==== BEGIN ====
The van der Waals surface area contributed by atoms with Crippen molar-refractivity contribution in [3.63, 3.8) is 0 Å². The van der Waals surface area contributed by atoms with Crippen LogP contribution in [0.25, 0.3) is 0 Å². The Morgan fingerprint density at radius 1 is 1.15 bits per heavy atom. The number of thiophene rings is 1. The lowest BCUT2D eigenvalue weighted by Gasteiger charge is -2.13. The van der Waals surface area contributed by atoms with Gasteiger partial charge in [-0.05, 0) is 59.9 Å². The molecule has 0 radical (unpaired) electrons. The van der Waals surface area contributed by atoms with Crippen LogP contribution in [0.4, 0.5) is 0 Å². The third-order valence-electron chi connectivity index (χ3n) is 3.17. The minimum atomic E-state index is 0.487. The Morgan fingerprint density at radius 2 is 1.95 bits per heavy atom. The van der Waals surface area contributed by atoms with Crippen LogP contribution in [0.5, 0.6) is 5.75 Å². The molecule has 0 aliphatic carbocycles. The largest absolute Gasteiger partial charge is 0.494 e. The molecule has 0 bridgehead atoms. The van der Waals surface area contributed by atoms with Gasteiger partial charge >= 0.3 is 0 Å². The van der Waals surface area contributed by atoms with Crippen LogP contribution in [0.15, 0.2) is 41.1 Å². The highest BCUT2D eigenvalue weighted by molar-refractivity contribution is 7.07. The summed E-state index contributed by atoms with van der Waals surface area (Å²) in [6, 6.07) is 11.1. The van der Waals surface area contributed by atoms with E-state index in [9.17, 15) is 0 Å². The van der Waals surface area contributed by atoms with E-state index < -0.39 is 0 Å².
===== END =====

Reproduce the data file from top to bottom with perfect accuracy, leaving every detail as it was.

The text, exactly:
The van der Waals surface area contributed by atoms with Crippen molar-refractivity contribution in [3.63, 3.8) is 0 Å². The van der Waals surface area contributed by atoms with Crippen LogP contribution in [0.25, 0.3) is 0 Å². The Morgan fingerprint density at radius 1 is 1.15 bits per heavy atom. The number of thiophene rings is 1. The lowest BCUT2D eigenvalue weighted by Gasteiger charge is -2.13. The van der Waals surface area contributed by atoms with Gasteiger partial charge in [-0.05, 0) is 59.9 Å². The molecule has 0 radical (unpaired) electrons. The van der Waals surface area contributed by atoms with Crippen LogP contribution in [0.4, 0.5) is 0 Å². The third-order valence-electron chi connectivity index (χ3n) is 3.17. The minimum atomic E-state index is 0.487. The Morgan fingerprint density at radius 2 is 1.95 bits per heavy atom. The van der Waals surface area contributed by atoms with Crippen LogP contribution in [0.5, 0.6) is 5.75 Å². The molecule has 0 aliphatic carbocycles. The largest absolute Gasteiger partial charge is 0.494 e. The molecule has 0 bridgehead atoms. The van der Waals surface area contributed by atoms with Gasteiger partial charge >= 0.3 is 0 Å². The van der Waals surface area contributed by atoms with Crippen LogP contribution in [0.15, 0.2) is 41.1 Å². The highest BCUT2D eigenvalue weighted by molar-refractivity contribution is 7.07. The summed E-state index contributed by atoms with van der Waals surface area (Å²) in [6, 6.07) is 11.1. The van der Waals surface area contributed by atoms with E-state index in [9.17, 15) is 0 Å². The van der Waals surface area contributed by atoms with E-state index < -0.39 is 0 Å².